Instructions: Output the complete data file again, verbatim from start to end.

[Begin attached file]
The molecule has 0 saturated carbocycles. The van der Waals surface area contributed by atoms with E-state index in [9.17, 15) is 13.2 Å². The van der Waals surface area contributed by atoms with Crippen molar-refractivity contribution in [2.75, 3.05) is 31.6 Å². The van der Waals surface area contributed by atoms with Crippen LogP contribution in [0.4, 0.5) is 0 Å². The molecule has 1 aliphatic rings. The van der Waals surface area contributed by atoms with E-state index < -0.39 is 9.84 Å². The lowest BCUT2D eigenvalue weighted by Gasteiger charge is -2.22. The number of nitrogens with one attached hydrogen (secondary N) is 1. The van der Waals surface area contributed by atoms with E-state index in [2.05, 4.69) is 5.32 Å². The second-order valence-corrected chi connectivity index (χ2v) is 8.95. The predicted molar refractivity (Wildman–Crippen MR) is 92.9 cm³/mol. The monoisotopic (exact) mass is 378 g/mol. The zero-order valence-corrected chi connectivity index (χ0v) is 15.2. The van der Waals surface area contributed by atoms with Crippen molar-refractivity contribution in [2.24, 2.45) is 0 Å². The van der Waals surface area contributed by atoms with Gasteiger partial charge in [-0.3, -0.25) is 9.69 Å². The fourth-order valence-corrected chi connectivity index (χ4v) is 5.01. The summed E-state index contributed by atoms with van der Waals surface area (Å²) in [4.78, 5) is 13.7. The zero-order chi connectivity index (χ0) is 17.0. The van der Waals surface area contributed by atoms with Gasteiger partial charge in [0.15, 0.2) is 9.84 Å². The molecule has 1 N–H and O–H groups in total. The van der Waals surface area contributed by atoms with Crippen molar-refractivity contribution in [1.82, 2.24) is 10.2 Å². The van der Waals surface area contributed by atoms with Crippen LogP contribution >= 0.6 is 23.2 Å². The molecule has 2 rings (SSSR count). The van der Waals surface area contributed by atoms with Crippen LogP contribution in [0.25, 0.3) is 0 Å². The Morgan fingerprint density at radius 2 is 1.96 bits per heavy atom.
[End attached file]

The molecule has 0 saturated carbocycles. The van der Waals surface area contributed by atoms with E-state index in [9.17, 15) is 13.2 Å². The van der Waals surface area contributed by atoms with Crippen molar-refractivity contribution in [2.75, 3.05) is 31.6 Å². The van der Waals surface area contributed by atoms with Crippen LogP contribution in [0.4, 0.5) is 0 Å². The molecule has 1 aliphatic rings. The van der Waals surface area contributed by atoms with E-state index < -0.39 is 9.84 Å². The lowest BCUT2D eigenvalue weighted by Gasteiger charge is -2.22. The number of nitrogens with one attached hydrogen (secondary N) is 1. The van der Waals surface area contributed by atoms with E-state index in [2.05, 4.69) is 5.32 Å². The second-order valence-corrected chi connectivity index (χ2v) is 8.95. The predicted molar refractivity (Wildman–Crippen MR) is 92.9 cm³/mol. The monoisotopic (exact) mass is 378 g/mol. The zero-order valence-corrected chi connectivity index (χ0v) is 15.2. The van der Waals surface area contributed by atoms with Crippen molar-refractivity contribution in [2.24, 2.45) is 0 Å². The van der Waals surface area contributed by atoms with Gasteiger partial charge in [-0.3, -0.25) is 9.69 Å². The fourth-order valence-corrected chi connectivity index (χ4v) is 5.01. The summed E-state index contributed by atoms with van der Waals surface area (Å²) in [4.78, 5) is 13.7. The zero-order chi connectivity index (χ0) is 17.0. The van der Waals surface area contributed by atoms with Gasteiger partial charge in [0.15, 0.2) is 9.84 Å². The molecule has 1 N–H and O–H groups in total. The van der Waals surface area contributed by atoms with Crippen molar-refractivity contribution in [1.82, 2.24) is 10.2 Å². The van der Waals surface area contributed by atoms with Crippen LogP contribution >= 0.6 is 23.2 Å². The molecule has 2 rings (SSSR count). The van der Waals surface area contributed by atoms with Crippen LogP contribution in [0.25, 0.3) is 0 Å². The Morgan fingerprint density at radius 2 is 1.96 bits per heavy atom.